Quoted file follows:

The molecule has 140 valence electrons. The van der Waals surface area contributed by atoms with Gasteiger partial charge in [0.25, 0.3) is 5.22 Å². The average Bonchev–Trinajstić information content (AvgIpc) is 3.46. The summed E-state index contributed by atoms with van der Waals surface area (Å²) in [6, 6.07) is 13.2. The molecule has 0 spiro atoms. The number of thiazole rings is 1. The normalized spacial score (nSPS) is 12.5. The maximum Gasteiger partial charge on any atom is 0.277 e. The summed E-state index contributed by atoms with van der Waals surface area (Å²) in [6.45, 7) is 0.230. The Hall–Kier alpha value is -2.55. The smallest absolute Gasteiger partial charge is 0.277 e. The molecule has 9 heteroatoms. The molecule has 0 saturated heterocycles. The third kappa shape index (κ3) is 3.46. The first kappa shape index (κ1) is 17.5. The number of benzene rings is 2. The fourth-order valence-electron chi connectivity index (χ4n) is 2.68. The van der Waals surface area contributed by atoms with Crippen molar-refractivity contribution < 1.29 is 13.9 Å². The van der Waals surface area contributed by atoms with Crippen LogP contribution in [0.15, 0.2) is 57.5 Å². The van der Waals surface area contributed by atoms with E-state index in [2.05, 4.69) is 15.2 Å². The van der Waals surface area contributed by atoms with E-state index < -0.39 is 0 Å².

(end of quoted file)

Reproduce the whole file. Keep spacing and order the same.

The molecule has 140 valence electrons. The van der Waals surface area contributed by atoms with Gasteiger partial charge in [0.25, 0.3) is 5.22 Å². The average Bonchev–Trinajstić information content (AvgIpc) is 3.46. The summed E-state index contributed by atoms with van der Waals surface area (Å²) in [6, 6.07) is 13.2. The molecule has 0 spiro atoms. The number of thiazole rings is 1. The normalized spacial score (nSPS) is 12.5. The maximum Gasteiger partial charge on any atom is 0.277 e. The summed E-state index contributed by atoms with van der Waals surface area (Å²) in [6.45, 7) is 0.230. The Hall–Kier alpha value is -2.55. The smallest absolute Gasteiger partial charge is 0.277 e. The molecule has 9 heteroatoms. The molecule has 0 saturated heterocycles. The third kappa shape index (κ3) is 3.46. The first kappa shape index (κ1) is 17.5. The number of benzene rings is 2. The fourth-order valence-electron chi connectivity index (χ4n) is 2.68. The van der Waals surface area contributed by atoms with Crippen molar-refractivity contribution < 1.29 is 13.9 Å². The van der Waals surface area contributed by atoms with Crippen LogP contribution in [0.15, 0.2) is 57.5 Å². The van der Waals surface area contributed by atoms with E-state index in [2.05, 4.69) is 15.2 Å². The van der Waals surface area contributed by atoms with E-state index < -0.39 is 0 Å².